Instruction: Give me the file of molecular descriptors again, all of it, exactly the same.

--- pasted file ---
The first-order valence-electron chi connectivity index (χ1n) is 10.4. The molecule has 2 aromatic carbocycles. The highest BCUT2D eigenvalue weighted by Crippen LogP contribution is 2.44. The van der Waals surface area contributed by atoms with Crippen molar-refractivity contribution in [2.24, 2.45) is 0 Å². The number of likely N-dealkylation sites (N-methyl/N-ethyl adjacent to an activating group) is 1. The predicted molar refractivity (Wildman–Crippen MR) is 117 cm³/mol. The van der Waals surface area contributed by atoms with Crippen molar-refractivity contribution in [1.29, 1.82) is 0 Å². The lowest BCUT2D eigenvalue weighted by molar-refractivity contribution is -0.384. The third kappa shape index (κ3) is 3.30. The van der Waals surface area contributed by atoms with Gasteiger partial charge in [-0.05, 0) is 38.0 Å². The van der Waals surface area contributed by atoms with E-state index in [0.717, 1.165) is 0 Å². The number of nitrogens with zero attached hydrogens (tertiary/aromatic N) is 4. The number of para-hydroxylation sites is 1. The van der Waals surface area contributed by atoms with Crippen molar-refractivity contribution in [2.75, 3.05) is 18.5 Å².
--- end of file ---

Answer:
The first-order valence-electron chi connectivity index (χ1n) is 10.4. The molecule has 2 aromatic carbocycles. The highest BCUT2D eigenvalue weighted by Crippen LogP contribution is 2.44. The van der Waals surface area contributed by atoms with Crippen molar-refractivity contribution in [2.24, 2.45) is 0 Å². The number of likely N-dealkylation sites (N-methyl/N-ethyl adjacent to an activating group) is 1. The predicted molar refractivity (Wildman–Crippen MR) is 117 cm³/mol. The van der Waals surface area contributed by atoms with Crippen molar-refractivity contribution in [1.29, 1.82) is 0 Å². The lowest BCUT2D eigenvalue weighted by molar-refractivity contribution is -0.384. The third kappa shape index (κ3) is 3.30. The van der Waals surface area contributed by atoms with Gasteiger partial charge in [-0.05, 0) is 38.0 Å². The van der Waals surface area contributed by atoms with E-state index in [0.717, 1.165) is 0 Å². The number of nitrogens with zero attached hydrogens (tertiary/aromatic N) is 4. The number of para-hydroxylation sites is 1. The van der Waals surface area contributed by atoms with Crippen molar-refractivity contribution in [2.75, 3.05) is 18.5 Å².